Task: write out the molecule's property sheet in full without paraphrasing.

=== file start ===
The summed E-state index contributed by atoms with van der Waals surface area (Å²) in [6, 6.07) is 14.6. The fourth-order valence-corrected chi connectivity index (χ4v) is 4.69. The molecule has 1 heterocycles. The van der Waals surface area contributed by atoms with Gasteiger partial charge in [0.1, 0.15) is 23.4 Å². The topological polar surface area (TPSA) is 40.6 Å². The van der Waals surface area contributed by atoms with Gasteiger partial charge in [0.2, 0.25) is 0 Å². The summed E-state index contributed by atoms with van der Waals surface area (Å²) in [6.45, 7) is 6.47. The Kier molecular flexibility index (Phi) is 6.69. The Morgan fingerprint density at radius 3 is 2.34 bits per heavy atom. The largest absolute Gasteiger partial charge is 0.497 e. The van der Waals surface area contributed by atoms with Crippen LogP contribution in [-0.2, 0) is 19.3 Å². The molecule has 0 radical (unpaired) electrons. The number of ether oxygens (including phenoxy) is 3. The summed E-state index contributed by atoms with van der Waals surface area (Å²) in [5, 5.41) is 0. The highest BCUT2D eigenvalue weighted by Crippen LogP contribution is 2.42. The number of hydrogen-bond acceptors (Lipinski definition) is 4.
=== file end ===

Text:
The summed E-state index contributed by atoms with van der Waals surface area (Å²) in [6, 6.07) is 14.6. The fourth-order valence-corrected chi connectivity index (χ4v) is 4.69. The molecule has 1 heterocycles. The van der Waals surface area contributed by atoms with Gasteiger partial charge in [0.1, 0.15) is 23.4 Å². The topological polar surface area (TPSA) is 40.6 Å². The van der Waals surface area contributed by atoms with Gasteiger partial charge in [0.2, 0.25) is 0 Å². The summed E-state index contributed by atoms with van der Waals surface area (Å²) in [6.45, 7) is 6.47. The Kier molecular flexibility index (Phi) is 6.69. The Morgan fingerprint density at radius 3 is 2.34 bits per heavy atom. The largest absolute Gasteiger partial charge is 0.497 e. The van der Waals surface area contributed by atoms with Crippen LogP contribution in [-0.2, 0) is 19.3 Å². The molecule has 0 radical (unpaired) electrons. The number of ether oxygens (including phenoxy) is 3. The summed E-state index contributed by atoms with van der Waals surface area (Å²) in [5, 5.41) is 0. The highest BCUT2D eigenvalue weighted by Crippen LogP contribution is 2.42. The number of hydrogen-bond acceptors (Lipinski definition) is 4.